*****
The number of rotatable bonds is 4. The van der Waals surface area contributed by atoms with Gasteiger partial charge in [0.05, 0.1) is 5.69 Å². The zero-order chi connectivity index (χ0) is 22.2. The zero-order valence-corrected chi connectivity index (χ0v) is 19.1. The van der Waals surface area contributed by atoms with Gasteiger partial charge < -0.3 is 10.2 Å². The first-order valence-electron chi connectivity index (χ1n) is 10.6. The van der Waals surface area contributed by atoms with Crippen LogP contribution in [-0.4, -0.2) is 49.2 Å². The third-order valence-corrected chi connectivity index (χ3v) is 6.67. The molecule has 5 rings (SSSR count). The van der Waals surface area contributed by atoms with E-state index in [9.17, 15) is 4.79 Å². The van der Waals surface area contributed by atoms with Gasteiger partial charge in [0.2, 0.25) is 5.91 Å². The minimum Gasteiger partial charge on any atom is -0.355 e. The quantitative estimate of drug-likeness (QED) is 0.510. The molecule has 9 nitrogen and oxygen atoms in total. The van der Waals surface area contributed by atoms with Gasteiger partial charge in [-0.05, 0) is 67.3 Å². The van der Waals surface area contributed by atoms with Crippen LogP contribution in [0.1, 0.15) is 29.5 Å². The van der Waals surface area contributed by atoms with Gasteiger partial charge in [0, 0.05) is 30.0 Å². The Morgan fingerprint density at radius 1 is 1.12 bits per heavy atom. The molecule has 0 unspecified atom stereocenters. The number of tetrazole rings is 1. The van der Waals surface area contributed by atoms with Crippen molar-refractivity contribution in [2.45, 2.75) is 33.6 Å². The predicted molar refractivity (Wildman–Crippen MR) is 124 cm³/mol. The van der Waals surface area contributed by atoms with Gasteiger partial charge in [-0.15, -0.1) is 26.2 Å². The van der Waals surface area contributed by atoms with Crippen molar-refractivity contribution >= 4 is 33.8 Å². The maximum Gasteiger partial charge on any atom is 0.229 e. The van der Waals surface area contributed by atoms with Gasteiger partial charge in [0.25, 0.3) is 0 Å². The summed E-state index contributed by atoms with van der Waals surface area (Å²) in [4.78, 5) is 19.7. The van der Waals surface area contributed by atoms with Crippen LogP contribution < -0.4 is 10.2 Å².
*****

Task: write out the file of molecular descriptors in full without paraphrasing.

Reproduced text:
The number of rotatable bonds is 4. The van der Waals surface area contributed by atoms with Gasteiger partial charge in [0.05, 0.1) is 5.69 Å². The zero-order chi connectivity index (χ0) is 22.2. The zero-order valence-corrected chi connectivity index (χ0v) is 19.1. The van der Waals surface area contributed by atoms with Gasteiger partial charge < -0.3 is 10.2 Å². The first-order valence-electron chi connectivity index (χ1n) is 10.6. The van der Waals surface area contributed by atoms with Crippen LogP contribution in [-0.4, -0.2) is 49.2 Å². The third-order valence-corrected chi connectivity index (χ3v) is 6.67. The molecule has 5 rings (SSSR count). The van der Waals surface area contributed by atoms with E-state index in [9.17, 15) is 4.79 Å². The van der Waals surface area contributed by atoms with Gasteiger partial charge in [0.2, 0.25) is 5.91 Å². The minimum Gasteiger partial charge on any atom is -0.355 e. The quantitative estimate of drug-likeness (QED) is 0.510. The molecule has 9 nitrogen and oxygen atoms in total. The van der Waals surface area contributed by atoms with Gasteiger partial charge in [-0.05, 0) is 67.3 Å². The van der Waals surface area contributed by atoms with Crippen LogP contribution in [0.1, 0.15) is 29.5 Å². The van der Waals surface area contributed by atoms with Gasteiger partial charge in [0, 0.05) is 30.0 Å². The Morgan fingerprint density at radius 1 is 1.12 bits per heavy atom. The molecule has 0 unspecified atom stereocenters. The number of tetrazole rings is 1. The van der Waals surface area contributed by atoms with Crippen molar-refractivity contribution in [2.45, 2.75) is 33.6 Å². The predicted molar refractivity (Wildman–Crippen MR) is 124 cm³/mol. The van der Waals surface area contributed by atoms with Gasteiger partial charge in [-0.15, -0.1) is 26.2 Å². The van der Waals surface area contributed by atoms with Crippen molar-refractivity contribution >= 4 is 33.8 Å². The maximum Gasteiger partial charge on any atom is 0.229 e. The van der Waals surface area contributed by atoms with Gasteiger partial charge in [0.25, 0.3) is 0 Å². The summed E-state index contributed by atoms with van der Waals surface area (Å²) in [4.78, 5) is 19.7. The van der Waals surface area contributed by atoms with Crippen LogP contribution < -0.4 is 10.2 Å².